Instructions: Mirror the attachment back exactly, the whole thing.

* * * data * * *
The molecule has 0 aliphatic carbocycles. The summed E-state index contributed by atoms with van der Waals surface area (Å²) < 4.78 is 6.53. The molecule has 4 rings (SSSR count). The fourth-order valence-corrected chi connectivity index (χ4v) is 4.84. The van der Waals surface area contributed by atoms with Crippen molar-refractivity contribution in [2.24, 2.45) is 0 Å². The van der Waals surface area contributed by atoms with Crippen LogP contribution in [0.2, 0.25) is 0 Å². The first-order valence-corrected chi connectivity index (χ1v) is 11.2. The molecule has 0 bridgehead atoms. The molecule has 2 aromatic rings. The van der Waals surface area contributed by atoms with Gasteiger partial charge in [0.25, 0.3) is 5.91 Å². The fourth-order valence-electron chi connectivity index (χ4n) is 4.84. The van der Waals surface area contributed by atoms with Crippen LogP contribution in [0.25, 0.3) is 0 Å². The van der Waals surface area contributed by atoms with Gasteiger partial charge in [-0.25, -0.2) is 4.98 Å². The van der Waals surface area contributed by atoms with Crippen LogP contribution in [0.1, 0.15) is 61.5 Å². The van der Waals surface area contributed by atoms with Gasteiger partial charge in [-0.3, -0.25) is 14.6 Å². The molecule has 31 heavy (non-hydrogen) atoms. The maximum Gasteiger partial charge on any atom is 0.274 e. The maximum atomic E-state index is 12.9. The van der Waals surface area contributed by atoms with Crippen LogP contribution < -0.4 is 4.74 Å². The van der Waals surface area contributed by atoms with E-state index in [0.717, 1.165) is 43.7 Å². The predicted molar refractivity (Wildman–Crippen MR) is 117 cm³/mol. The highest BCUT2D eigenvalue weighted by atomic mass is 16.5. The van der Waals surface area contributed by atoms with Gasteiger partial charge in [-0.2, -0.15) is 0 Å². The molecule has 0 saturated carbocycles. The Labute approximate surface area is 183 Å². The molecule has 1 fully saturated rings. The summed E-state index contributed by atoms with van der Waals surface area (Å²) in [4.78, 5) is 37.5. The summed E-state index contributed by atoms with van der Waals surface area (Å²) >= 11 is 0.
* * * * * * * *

The molecule has 0 aliphatic carbocycles. The summed E-state index contributed by atoms with van der Waals surface area (Å²) < 4.78 is 6.53. The molecule has 4 rings (SSSR count). The fourth-order valence-corrected chi connectivity index (χ4v) is 4.84. The van der Waals surface area contributed by atoms with Crippen molar-refractivity contribution in [2.24, 2.45) is 0 Å². The van der Waals surface area contributed by atoms with Crippen LogP contribution in [0.2, 0.25) is 0 Å². The first-order valence-corrected chi connectivity index (χ1v) is 11.2. The molecule has 0 bridgehead atoms. The molecule has 2 aromatic rings. The van der Waals surface area contributed by atoms with Gasteiger partial charge in [0.25, 0.3) is 5.91 Å². The fourth-order valence-electron chi connectivity index (χ4n) is 4.84. The van der Waals surface area contributed by atoms with Crippen LogP contribution in [0.25, 0.3) is 0 Å². The van der Waals surface area contributed by atoms with Gasteiger partial charge in [-0.25, -0.2) is 4.98 Å². The van der Waals surface area contributed by atoms with Crippen LogP contribution in [0.1, 0.15) is 61.5 Å². The van der Waals surface area contributed by atoms with Gasteiger partial charge in [-0.3, -0.25) is 14.6 Å². The molecule has 31 heavy (non-hydrogen) atoms. The maximum Gasteiger partial charge on any atom is 0.274 e. The maximum atomic E-state index is 12.9. The van der Waals surface area contributed by atoms with Crippen LogP contribution < -0.4 is 4.74 Å². The van der Waals surface area contributed by atoms with E-state index in [0.717, 1.165) is 43.7 Å². The predicted molar refractivity (Wildman–Crippen MR) is 117 cm³/mol. The highest BCUT2D eigenvalue weighted by atomic mass is 16.5. The van der Waals surface area contributed by atoms with Gasteiger partial charge in [-0.2, -0.15) is 0 Å². The molecule has 0 saturated carbocycles. The Labute approximate surface area is 183 Å². The molecule has 1 fully saturated rings. The summed E-state index contributed by atoms with van der Waals surface area (Å²) in [4.78, 5) is 37.5. The summed E-state index contributed by atoms with van der Waals surface area (Å²) >= 11 is 0.